French presidential election candidate for the far-right Front National (FN) party Marine Le Pen delivers a speech in Paris, on May 7, 2017, after the second round of the French presidential election. Marine Le Pen suffered a crushing defeat in France’s presidential election, estimates showed today. ALAIN JOCARD / AFP
Defeated French presidential candidate Marine Le Pen claimed a “historic, massive result” for the far right in Sunday’s presidential run-off, despite being soundly beaten by centrist Emmanuel Macron.
But, she added, her National Front (FN) party needed to undergo a “profound transformation” in order to create a “new political force.”
Estimates based on partial results showed Macron winning 65-66.1 percent of the vote compared with 35-33.9 percent for Le Pen.
Le Pen said she had called Macron to wish him success.
“I called Mr Macron to congratulate him on his election, and because I have the country’s higher interest at heart I wished him success faced with the huge challenges France is facing,” she told supporters at a post-election FN gathering in Vincennes near Paris.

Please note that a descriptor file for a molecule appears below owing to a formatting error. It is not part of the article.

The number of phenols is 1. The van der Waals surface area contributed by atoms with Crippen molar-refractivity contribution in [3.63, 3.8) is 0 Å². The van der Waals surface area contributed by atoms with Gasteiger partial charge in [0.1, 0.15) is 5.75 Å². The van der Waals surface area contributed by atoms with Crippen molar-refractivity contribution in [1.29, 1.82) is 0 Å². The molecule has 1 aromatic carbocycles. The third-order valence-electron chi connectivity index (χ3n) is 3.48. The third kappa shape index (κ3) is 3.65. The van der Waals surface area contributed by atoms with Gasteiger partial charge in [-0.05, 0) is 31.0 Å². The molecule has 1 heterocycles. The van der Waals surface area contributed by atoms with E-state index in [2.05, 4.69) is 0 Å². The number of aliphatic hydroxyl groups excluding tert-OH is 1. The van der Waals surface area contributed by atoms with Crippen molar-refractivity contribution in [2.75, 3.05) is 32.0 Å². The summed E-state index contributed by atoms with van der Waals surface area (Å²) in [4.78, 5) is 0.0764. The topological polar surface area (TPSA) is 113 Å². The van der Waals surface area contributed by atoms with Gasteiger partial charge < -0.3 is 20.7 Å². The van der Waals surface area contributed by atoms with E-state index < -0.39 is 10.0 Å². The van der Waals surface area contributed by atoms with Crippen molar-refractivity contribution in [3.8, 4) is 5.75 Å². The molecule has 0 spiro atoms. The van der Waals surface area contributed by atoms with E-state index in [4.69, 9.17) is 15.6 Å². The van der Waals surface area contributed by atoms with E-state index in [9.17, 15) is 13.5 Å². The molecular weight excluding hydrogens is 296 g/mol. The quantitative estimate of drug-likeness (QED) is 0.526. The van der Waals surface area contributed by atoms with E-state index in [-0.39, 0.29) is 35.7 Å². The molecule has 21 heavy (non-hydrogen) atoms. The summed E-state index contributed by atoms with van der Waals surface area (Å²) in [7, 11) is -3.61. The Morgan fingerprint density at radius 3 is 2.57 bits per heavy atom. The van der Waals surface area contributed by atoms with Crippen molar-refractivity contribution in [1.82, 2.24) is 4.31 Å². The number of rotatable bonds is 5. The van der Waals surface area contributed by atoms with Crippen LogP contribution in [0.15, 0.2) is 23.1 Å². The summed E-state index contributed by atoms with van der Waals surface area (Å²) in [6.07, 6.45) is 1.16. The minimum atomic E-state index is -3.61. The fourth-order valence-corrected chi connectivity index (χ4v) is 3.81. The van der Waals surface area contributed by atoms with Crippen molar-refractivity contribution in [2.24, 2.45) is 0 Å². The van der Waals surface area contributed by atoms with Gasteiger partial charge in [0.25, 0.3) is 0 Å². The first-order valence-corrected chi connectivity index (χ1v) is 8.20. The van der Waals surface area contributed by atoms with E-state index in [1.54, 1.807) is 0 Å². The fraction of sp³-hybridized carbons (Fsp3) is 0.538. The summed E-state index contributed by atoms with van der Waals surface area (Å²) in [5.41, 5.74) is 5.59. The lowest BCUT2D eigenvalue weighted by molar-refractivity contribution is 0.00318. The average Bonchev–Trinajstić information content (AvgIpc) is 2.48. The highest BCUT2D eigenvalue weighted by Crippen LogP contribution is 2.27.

The 48-year-old nationalist said her score made the FN the country’s “biggest opposition force” and announced she would lead the FN into June general elections.
Le Pen said the contest against the pro-EU Macron had confirmed a new faultline “between patriots and globalists”.
But the FN would have to “profoundly renew itself to be equal to this historic opportunity and the expectations expressed by the French in this second round,” she warned.
“I suggest we begin a profound transformation of our movement to create a new political force,” she said, adding: “I call on all patriots to join us.”